Long before Iranian cartoonist Mahmoud Shokraiyeh was sentenced to 25 lashings for drawing a parliament member in a soccer jersey, 19th-century caricaturist Honoré Daumier and his colleagues at the weekly Paris journal La Caricature endured prison sentences, fines, and litigation for their scathing portraits of king Louis-Philippe I of France, who came to power after the Revolution of 1830.
The Cantor Arts Center presents 50 of these pioneering satirical works in “When Artists Attack the King: Honoré Daumier and La Caricature, 1830–1835,” which opens August 1. The exhibition, drawn entirely from the collection of the Cantor Arts Center, also features issues of La Caricature and large Daumier lithographs published for L’Association Mensuelle, a monthly print subscription.
During the reign of Louis Philippe, Charles Philipon launched the comic journal, La Caricature. Daumier joined its staff, which included such powerful artists as Devéria, Raffet and Grandville, and started upon his pictorial campaign of satire, targeting the foibles of the bourgeoisie, the corruption of the law and the incompetence of a blundering government. His caricature of the king as Gargantua led to Daumier's imprisonment for six months at Ste Pelagie in 1832. Soon after, the publication of La Caricature was discontinued, but Philipon provided a new field for Daumier's activity when he founded the Le Charivari.
Louis Philippe as Gargantua
Around the mid 1840's Daumier started publishing his famous caricatures depicting members of the legal profession, known as 'Les Gens de Justice', a scathing satire about judges, defendants, attorneys and corrupt, greedy lawyers in general. A number of extremely rare albums appeared on white paper, covering 39 different legal themes, of which 37 had previously been published in the Charivari. It is said that Daumier's own experience as an employee in a bailiff's office during his youth may have influenced his rather negative attitude towards the legal profession.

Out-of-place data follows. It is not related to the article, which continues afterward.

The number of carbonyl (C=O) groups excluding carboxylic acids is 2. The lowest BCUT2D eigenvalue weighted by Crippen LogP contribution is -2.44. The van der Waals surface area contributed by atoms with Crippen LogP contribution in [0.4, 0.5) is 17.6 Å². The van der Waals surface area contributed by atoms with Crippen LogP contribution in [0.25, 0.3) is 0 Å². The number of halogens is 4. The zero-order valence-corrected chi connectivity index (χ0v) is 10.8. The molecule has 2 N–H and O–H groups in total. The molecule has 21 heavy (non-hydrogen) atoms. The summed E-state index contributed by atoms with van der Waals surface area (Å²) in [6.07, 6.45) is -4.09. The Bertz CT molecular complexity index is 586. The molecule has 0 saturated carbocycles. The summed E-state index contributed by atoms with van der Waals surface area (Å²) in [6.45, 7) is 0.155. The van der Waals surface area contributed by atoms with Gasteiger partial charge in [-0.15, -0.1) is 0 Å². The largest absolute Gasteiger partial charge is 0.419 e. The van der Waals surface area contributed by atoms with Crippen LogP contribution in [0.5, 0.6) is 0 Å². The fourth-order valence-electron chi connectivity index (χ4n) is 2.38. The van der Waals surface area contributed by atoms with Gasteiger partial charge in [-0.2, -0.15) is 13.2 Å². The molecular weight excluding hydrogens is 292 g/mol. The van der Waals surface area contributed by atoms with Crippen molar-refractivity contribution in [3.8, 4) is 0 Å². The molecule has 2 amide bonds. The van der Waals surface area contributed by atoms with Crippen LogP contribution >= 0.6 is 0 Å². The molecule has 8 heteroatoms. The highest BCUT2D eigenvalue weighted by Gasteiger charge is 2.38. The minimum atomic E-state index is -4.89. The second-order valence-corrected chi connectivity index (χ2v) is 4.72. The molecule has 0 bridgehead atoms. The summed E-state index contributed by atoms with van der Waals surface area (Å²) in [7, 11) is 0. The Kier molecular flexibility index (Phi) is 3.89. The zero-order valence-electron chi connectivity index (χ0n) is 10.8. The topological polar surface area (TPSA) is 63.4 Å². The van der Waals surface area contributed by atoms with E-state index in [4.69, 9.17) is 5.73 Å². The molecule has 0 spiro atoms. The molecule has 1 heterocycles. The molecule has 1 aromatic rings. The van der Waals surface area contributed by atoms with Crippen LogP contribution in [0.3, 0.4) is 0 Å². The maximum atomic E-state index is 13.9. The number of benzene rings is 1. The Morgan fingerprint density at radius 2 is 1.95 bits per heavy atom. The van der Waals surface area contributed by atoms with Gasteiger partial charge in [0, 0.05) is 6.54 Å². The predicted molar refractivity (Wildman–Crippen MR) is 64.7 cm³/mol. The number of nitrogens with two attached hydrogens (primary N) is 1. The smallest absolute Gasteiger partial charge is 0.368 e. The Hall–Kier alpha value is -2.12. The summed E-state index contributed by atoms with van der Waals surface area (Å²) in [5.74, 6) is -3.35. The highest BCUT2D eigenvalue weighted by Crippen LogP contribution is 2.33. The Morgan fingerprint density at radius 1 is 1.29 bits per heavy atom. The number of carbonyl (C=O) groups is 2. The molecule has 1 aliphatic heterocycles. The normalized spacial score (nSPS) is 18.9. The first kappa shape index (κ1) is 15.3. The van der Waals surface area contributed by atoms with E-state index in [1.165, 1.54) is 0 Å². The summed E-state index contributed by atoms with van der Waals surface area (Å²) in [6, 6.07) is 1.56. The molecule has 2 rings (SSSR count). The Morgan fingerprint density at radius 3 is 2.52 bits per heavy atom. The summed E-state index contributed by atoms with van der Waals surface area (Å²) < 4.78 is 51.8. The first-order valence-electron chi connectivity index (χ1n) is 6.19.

The show’s most provocative prints represent the king as la poire, a bulbous pear. But the artists mercilessly lampooned everything about the July Monarchy, as Louis-Philippe’s reign was known—its ministers, their censorship of the press, their role in the inequalities of French society.
The tone in the presented works ranges from mocking to outraged: from depictions of government officials as marionettes to the gruesome aftermath of government troops shooting an entire working-class family after a riot. “Daumier and the other artists at La Caricature were incredible draftsmen, and they all possessed a gift for using wicked humor to cut to the heart of controversial issues,” says Elizabeth Kathleen Mitchell, the Cantor’s Burton and Deedee McMurtry Curator of Prints, Drawings, and Photographs.
Daumier especially has been posthumously recognized for his wit and technical skill, which he demonstrated in his more than 4,000 lithographs as well as his sculptures and the paintings he produced later in life before going blind.
VISITOR INFORMATION: Cantor Arts Center is open Wednesday – Sunday, 11 am - 5 pm, Thursday until 8 pm. Admission is free. The Center is located on the Stanford campus, off Palm Drive at Museum Way. Parking is free after 4 pm weekdays and all day on weekends. Information: 650-723-4177, museum.stanford.edu